Tonight in a "town hall" meeting President Obama told a woman who survived a rape and was now pro-gun that she may not have been able to use a gun to thwart the assault on her and that it may not really make her any safer.
The real war on women continues as the men of the Left continue to see women as helpless, weak and their role best left to being a victim, while not offering any answers, encouragement nor decisive statement where he could have said "I'm only sorry you didn't shoot the son of a bitch."
Because that is what he should have said.
Yet there was a time when Presidents were different, even before they became President.
On a hot autumn night back in 1933 Melba King was walking to her home in Des Moines, Iowa after being at nursing school when she felt a gun pressed into her back and a man demanding all of her money and one wonders possibly what else.
But it was never to be known, because out of the dark came a voice from above.
"Leave her alone or I'll shoot you right between the shoulders!"
And there, two stories above, leaning out of his apartment window with a .forty-five revolver was a young sports reporter named... Ronald Reagan.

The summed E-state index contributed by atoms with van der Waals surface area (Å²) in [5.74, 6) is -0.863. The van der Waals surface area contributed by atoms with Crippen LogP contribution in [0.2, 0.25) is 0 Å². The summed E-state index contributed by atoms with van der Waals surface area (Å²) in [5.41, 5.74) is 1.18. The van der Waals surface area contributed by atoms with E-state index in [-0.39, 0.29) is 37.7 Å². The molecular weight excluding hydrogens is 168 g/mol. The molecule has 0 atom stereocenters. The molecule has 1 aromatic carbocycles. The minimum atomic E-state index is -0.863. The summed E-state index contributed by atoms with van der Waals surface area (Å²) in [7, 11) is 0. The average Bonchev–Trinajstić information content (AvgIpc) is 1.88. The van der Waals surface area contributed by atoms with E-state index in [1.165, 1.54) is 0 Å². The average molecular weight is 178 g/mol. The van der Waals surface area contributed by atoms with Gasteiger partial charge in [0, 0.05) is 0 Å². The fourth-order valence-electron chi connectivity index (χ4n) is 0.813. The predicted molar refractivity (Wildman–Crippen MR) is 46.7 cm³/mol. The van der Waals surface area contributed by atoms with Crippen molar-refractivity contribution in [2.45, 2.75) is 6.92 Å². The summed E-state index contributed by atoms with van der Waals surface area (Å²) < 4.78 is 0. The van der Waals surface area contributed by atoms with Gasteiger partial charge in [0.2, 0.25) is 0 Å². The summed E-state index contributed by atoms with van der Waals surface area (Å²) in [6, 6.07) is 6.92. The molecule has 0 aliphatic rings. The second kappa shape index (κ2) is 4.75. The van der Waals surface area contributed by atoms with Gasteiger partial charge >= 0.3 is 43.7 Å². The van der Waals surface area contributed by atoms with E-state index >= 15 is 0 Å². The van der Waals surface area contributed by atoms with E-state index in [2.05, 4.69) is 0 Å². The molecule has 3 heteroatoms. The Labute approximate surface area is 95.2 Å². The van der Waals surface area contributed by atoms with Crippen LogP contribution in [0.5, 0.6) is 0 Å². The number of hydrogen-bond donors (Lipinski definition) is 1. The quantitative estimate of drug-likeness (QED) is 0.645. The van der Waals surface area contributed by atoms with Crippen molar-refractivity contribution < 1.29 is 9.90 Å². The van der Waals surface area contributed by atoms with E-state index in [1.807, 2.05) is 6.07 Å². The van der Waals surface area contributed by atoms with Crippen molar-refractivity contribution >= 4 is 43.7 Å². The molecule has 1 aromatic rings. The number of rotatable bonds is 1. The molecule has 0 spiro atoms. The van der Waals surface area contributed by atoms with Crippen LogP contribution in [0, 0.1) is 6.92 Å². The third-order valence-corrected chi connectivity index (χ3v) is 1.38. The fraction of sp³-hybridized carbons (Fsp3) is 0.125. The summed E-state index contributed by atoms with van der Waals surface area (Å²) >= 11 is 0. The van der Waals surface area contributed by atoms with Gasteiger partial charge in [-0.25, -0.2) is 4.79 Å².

The robber didn't debate, he didn't threaten, he didn't shoot instead he fled back into the night from which he had came. Reagan told the young Ms. King to stay put long enough for him to put on his robe and slippers so he could escort her home...no doubt the .45 concealed in a pocket.
Some fifty years would pass before Reagan would see Ms. King again. In 1984 at a Republican campaign event then Governor Terry Branstad had heard of the story, and invited her to the event where Ronnie was going to be in attendance.
In true Reagan fashion when the story was told, remarked to the crowd "The gun was empty! I didn't have any cartridges! If he hadn't run when I told him to, I was going to have to throw it at him." laughing at himself.
However, when the reporters asked Ms. King for a comment about that night she responded with "And he said 'Leave her alone or I'll shoot you between the shoulders.".
Martin Luther King junior once famously made a remark about not judging someone by the color of their skin but rather the content of their character.
He was of course right.